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   A “spoonerism” is mispronouncing or switching sounds within a word or between words (accidentally or on purpose).

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   For example, here are 3 in a row:

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   You have hissed all my mystery lectures. You have tasted a whole worm. Please leave Oxford on the next town drain.

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For more use the DOOR.

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[MORE]

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•  Trashy paperbacks come from the trite side of the racks.

•  Is it kisstomary to cuss the bride?

•  The man who hated seabirds left no tern unstained.

•  Combined charity drives put all the begs in one ask-it.

•  Said one blackbird to another: Bred any good rooks lately?

•  What is a psychologist? A man who pulls habits out of rats.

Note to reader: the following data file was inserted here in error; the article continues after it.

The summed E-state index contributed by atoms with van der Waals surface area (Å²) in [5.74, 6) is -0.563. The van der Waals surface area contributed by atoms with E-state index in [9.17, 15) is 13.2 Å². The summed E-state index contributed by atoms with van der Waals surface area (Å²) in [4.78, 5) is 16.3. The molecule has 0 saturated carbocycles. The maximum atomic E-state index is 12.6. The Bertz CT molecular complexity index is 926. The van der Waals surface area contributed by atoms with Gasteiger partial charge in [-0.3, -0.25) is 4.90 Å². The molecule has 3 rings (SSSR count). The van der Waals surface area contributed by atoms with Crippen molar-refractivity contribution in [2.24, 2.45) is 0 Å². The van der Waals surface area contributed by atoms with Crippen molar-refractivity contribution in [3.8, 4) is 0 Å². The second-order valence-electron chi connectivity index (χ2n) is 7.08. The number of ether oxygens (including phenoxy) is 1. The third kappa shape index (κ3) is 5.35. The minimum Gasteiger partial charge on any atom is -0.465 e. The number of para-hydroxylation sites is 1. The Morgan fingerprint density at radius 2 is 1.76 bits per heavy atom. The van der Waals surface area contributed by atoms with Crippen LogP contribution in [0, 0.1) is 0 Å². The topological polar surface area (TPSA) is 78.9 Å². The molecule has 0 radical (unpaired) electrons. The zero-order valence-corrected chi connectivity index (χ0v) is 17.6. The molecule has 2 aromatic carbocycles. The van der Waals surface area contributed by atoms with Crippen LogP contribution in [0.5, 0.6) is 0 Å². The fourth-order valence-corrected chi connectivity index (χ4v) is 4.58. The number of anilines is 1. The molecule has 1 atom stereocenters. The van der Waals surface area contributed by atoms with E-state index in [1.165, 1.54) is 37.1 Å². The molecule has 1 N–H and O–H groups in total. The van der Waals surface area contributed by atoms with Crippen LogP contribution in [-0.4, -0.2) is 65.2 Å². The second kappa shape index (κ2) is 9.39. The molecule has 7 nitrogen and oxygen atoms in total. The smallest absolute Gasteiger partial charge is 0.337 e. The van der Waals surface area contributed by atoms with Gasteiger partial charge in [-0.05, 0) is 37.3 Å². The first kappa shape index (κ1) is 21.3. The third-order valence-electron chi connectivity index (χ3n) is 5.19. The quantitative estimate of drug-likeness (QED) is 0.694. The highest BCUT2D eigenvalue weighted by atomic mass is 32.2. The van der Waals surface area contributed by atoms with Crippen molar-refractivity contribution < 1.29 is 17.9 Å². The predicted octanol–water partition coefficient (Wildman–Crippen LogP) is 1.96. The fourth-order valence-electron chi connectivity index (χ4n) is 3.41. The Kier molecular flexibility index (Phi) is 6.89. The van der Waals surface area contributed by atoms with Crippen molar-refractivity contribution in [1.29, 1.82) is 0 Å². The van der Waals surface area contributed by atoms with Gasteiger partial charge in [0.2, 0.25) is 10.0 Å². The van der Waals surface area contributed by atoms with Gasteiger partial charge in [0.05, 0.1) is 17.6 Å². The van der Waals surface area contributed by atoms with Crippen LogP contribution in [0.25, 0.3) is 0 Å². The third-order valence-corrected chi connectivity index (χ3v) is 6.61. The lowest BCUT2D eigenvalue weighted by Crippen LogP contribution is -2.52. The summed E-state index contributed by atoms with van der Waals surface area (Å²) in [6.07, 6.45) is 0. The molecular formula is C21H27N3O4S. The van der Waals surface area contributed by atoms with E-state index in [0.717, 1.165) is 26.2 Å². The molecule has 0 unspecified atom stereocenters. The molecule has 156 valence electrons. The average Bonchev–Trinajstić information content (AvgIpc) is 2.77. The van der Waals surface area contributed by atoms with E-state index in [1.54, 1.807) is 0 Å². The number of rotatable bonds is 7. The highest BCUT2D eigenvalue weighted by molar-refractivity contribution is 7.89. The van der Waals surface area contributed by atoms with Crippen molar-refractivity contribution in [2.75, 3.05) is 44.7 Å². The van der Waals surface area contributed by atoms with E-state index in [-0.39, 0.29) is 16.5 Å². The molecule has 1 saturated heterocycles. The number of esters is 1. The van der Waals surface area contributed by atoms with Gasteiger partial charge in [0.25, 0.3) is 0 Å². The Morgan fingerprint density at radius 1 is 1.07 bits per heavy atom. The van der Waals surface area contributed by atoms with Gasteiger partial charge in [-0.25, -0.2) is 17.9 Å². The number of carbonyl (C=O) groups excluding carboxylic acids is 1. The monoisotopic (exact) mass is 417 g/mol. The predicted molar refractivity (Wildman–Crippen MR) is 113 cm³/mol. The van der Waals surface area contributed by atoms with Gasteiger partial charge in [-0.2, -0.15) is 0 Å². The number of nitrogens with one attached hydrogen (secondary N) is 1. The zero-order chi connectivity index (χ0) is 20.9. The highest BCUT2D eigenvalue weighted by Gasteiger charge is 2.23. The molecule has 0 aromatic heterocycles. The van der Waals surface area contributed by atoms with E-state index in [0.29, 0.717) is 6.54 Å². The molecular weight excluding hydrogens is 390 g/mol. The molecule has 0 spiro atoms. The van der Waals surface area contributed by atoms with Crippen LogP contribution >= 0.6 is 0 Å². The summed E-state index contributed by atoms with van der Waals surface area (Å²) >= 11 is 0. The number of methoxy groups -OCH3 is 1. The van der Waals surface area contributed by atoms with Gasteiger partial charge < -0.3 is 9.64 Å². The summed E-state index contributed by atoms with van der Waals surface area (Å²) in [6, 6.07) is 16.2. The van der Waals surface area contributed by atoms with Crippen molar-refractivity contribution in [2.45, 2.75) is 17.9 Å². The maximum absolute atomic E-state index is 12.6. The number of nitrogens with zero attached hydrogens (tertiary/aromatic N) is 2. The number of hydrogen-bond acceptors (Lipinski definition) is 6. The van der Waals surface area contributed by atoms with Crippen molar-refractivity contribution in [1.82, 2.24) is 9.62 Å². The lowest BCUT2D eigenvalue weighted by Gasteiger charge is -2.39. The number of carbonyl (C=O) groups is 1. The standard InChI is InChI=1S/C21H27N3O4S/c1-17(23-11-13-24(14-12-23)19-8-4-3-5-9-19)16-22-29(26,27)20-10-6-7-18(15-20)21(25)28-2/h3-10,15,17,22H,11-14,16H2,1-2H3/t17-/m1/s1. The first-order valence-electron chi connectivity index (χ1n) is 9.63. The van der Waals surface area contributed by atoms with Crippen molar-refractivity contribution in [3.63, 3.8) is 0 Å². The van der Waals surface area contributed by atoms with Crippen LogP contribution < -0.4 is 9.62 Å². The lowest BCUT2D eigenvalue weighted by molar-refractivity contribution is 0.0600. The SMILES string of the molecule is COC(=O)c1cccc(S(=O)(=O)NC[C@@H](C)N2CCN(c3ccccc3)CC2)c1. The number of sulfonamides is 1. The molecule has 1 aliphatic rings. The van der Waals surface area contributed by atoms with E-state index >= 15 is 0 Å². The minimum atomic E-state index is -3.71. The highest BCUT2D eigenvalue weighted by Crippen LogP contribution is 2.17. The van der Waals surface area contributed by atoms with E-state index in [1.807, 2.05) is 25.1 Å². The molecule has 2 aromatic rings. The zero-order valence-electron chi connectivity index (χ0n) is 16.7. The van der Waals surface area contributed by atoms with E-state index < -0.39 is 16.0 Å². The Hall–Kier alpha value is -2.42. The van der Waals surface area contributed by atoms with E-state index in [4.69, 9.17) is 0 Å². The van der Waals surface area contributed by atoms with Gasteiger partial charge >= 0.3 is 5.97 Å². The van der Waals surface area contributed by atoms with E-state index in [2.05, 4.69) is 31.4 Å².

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   Who to blame for starting all this? Rev. Archibald Spooner (1844-1930), once a warden of New College, Oxford. “Spooner is said to have set out to become a birdwatcher, but ended up a word-botcher.”¹

   One more. Deacon Frank’s first and last time to be allowed to announce weekend social activities at the parish included: “At 3PM there will be a peter-pull at St Taffy’s.”

   A few tore next mime.

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   ¹Richard Lederer, Get Thee to a Punnery (Wyrick & Co., 1988). Don’t blame him for the last one. Punning around goes downhill fast.